The Sprint Retrospective is a crucial contributor to the continuous improvement that Scrum offers. Scrum teams hold Retrospectives each and every sprint, allowing teams to take advantage of insights and data before they are lost. Because a Scrum Team meets at the end of each Sprint to inspect and adapt its Scrum process, it can apply early and incremental learning throughout the development process and thereby significantly affect the outcome of the project.
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Near the end of the Sprint, the team conducts two important inspect-and-adapt activities: the Sprint Review and the Sprint Retrospective. The Sprint Review focuses on the product itself. The Sprint Retrospective, on the other hand, looks at the process the team is using to build the product.
During Sprint Planning we plan the work. During Sprint Execution we do the work. During Sprint Review we inspect (and adapt) the result of the work – the Potentially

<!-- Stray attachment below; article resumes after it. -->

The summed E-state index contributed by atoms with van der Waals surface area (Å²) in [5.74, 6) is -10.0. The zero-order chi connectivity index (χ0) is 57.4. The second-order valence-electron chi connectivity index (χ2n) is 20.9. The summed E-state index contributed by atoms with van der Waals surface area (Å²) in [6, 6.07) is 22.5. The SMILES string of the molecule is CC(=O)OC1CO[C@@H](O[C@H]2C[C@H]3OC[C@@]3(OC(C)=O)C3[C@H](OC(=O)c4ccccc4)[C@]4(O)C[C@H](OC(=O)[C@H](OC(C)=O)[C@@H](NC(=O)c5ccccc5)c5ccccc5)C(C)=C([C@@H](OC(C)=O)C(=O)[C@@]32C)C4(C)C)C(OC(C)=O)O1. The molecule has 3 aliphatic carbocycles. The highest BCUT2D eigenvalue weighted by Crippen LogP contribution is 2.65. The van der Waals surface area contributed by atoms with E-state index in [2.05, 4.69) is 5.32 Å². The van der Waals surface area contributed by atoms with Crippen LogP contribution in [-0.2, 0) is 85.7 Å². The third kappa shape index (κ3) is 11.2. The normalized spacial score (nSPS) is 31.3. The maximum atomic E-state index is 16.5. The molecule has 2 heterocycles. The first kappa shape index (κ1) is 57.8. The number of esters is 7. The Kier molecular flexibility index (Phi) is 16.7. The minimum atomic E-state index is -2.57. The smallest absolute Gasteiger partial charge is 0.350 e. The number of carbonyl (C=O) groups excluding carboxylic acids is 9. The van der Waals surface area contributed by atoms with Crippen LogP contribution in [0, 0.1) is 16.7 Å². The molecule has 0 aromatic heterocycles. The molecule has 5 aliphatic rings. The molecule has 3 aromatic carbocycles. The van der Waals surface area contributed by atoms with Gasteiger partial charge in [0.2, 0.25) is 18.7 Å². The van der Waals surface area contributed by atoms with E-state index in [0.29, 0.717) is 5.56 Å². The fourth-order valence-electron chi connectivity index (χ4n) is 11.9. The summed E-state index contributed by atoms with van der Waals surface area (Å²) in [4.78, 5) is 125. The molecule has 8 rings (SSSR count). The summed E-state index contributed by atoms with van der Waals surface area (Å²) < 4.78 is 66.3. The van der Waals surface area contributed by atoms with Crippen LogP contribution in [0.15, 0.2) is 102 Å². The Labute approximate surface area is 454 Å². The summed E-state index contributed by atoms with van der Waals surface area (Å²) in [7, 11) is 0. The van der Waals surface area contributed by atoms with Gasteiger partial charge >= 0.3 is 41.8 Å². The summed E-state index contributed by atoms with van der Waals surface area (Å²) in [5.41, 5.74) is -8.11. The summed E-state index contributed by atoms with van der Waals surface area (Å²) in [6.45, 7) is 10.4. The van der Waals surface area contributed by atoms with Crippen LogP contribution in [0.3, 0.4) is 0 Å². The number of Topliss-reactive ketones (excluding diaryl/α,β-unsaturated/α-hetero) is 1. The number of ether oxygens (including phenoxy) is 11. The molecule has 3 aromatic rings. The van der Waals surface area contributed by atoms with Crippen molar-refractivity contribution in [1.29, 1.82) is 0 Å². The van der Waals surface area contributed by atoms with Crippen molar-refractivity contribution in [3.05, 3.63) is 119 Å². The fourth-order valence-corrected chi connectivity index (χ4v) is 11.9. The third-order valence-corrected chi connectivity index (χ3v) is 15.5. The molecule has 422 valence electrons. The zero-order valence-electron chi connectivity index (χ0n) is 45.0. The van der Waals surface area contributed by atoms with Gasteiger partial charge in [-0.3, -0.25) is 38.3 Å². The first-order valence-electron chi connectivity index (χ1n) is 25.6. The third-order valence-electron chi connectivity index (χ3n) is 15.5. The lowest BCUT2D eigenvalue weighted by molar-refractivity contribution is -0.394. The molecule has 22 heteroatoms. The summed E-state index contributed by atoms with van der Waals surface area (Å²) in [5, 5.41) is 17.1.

Shippable Product Increment. The Sprint Review occurs near the end of each Sprint cycle, just after Sprint Execution and just before – or occasionally after – the Sprint Retrospective.
The Sprint Review gives everyone with input to the product development effort an opportunity to inspect and adapt what has been built so far. The Sprint Review provides a transparent look at the current state of the product, including any inconvenient truths. It is the time to ask questions, make observations or suggestions, and have discussions about how to best move forward given current realities.
Demonstrates what was achieved in the Sprint and collect feedback
Whole team participates